Published by the Anglican Diocese of Ontario Anglican Church of Canada Editor: Mark Hauser Publisher: The Right Reverend Michael Oulton Bishop of Ontario Office of the Incorporated Synod of the Diocese of Ontario 165 Ontario Street Kingston, ON, K7L 2Y6 Ph: (613) 544-4774 www.ontario.anglican.ca Editorial and Advertising Office Mark Hauser, Editor 165 Ontario Street Kingston, ON, K7L 2Y6 Ph: (613) 777-0534 mhauser@ontario.anglican.ca Dialogue is published quarterly in September, December, March & June Individual suggested donation: $15.00 per year in Canada $23.00 in U.S. and overseas. The paper is printed on partially recycled paper using vegetable-based inks.

PWRDF, Foodgrains Bank and Zimbabwe partner support agricultural recovery post-Idai Janice Biehn

Dialogue

Submissions for Dialogue and letters to the editor can be made by email to mhauser@ontario.anglican.ca Advertising material should be sent to the editor, call (613) 777-0534 with any inquiries.

Farmers in Chimanimani district in Zimbabwe need seed inputs to recover from Cyclone Idai. Photo-contributed. receiving food assistance from other agencies in the form of cash or food transfers. Households participating in the seed distribution must: • be food insecure • have crops that were affected by the cyclone • have sufficient land to utilize the full seed package • have prior experience growing maize, beans and finger millet • and are targeted to also receive food or cash assistance from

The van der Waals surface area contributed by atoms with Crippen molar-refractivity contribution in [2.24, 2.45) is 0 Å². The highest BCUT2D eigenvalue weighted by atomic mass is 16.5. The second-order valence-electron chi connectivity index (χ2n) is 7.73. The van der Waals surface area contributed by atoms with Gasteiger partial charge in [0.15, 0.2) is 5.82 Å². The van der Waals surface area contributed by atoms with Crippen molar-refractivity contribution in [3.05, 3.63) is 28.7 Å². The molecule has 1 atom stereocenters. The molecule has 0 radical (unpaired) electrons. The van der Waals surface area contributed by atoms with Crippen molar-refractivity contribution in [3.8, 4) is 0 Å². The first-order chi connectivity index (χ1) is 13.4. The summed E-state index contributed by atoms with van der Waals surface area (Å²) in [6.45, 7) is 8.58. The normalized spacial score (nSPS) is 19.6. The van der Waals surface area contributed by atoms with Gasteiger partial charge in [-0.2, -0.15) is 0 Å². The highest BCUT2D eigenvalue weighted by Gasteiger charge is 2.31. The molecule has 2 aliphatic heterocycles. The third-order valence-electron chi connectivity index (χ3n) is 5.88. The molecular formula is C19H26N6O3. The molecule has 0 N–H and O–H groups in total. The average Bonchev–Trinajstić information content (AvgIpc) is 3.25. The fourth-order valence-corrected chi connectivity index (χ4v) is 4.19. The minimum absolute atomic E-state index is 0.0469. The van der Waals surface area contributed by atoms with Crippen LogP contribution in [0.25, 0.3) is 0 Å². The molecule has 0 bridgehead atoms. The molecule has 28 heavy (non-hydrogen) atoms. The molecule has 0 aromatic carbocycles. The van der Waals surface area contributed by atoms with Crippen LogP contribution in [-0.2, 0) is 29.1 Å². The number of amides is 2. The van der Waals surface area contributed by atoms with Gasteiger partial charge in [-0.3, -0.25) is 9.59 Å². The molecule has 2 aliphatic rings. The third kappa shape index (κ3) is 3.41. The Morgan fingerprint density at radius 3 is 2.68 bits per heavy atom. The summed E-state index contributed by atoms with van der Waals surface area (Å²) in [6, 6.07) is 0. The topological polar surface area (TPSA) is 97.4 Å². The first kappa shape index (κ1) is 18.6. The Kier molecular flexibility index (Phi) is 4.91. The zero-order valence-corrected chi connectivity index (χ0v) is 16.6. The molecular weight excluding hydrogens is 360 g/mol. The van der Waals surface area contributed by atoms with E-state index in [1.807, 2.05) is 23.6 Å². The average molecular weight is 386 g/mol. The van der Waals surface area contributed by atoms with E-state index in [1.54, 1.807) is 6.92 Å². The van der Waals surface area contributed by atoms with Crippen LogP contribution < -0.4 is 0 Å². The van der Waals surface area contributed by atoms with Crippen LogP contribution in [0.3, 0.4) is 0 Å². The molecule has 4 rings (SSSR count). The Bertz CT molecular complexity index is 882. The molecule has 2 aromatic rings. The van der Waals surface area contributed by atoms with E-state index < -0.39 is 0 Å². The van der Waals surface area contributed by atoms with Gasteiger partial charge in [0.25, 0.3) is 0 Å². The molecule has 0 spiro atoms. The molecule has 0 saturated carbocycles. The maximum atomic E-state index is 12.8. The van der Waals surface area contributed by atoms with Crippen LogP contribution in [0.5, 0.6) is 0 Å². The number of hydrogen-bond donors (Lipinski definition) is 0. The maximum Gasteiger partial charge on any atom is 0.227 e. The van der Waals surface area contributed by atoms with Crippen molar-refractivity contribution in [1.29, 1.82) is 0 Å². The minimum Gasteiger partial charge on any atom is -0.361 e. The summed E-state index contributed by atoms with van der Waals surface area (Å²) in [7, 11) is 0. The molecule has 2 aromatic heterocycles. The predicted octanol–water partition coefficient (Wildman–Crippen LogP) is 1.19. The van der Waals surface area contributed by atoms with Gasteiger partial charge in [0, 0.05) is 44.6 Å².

other agencies. Cyclone Idai hit eastern Zimbabwe with heavy rains and strong winds on March 15, 2019. The storm caused rivers to rise and flash flooding and subsequent deaths, destruction of property and livelihoods. Across Chimanimani district, 52% of all seed stocks were lost and farmers need assistance to jump-start agricultural recovery, regain their productive capacity and to restore food and nutritional security.